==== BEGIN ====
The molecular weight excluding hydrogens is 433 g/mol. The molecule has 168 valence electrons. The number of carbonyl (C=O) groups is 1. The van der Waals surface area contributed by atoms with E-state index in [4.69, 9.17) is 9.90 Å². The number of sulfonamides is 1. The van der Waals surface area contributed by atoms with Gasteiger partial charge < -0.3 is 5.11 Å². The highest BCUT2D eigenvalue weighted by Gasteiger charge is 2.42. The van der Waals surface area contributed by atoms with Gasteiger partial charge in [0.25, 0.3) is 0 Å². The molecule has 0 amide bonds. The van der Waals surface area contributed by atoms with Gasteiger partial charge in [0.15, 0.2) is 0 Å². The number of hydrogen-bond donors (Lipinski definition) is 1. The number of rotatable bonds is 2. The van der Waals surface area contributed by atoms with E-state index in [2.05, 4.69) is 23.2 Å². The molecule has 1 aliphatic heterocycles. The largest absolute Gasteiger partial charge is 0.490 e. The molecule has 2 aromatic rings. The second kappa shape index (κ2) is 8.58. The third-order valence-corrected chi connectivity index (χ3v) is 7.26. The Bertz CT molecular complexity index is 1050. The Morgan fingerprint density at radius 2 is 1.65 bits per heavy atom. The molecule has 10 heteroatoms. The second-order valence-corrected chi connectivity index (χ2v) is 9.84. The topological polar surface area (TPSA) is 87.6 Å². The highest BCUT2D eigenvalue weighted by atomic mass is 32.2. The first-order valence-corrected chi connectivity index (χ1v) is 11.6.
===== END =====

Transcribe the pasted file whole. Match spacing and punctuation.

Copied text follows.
The molecular weight excluding hydrogens is 433 g/mol. The molecule has 168 valence electrons. The number of carbonyl (C=O) groups is 1. The van der Waals surface area contributed by atoms with E-state index in [4.69, 9.17) is 9.90 Å². The number of sulfonamides is 1. The van der Waals surface area contributed by atoms with Gasteiger partial charge < -0.3 is 5.11 Å². The highest BCUT2D eigenvalue weighted by Gasteiger charge is 2.42. The van der Waals surface area contributed by atoms with Gasteiger partial charge in [0.25, 0.3) is 0 Å². The molecule has 0 amide bonds. The van der Waals surface area contributed by atoms with Gasteiger partial charge in [0.15, 0.2) is 0 Å². The number of hydrogen-bond donors (Lipinski definition) is 1. The number of rotatable bonds is 2. The van der Waals surface area contributed by atoms with E-state index in [2.05, 4.69) is 23.2 Å². The molecule has 1 aliphatic heterocycles. The largest absolute Gasteiger partial charge is 0.490 e. The molecule has 2 aromatic rings. The second kappa shape index (κ2) is 8.58. The third-order valence-corrected chi connectivity index (χ3v) is 7.26. The Bertz CT molecular complexity index is 1050. The Morgan fingerprint density at radius 2 is 1.65 bits per heavy atom. The molecule has 10 heteroatoms. The second-order valence-corrected chi connectivity index (χ2v) is 9.84. The topological polar surface area (TPSA) is 87.6 Å². The highest BCUT2D eigenvalue weighted by atomic mass is 32.2. The first-order valence-corrected chi connectivity index (χ1v) is 11.6.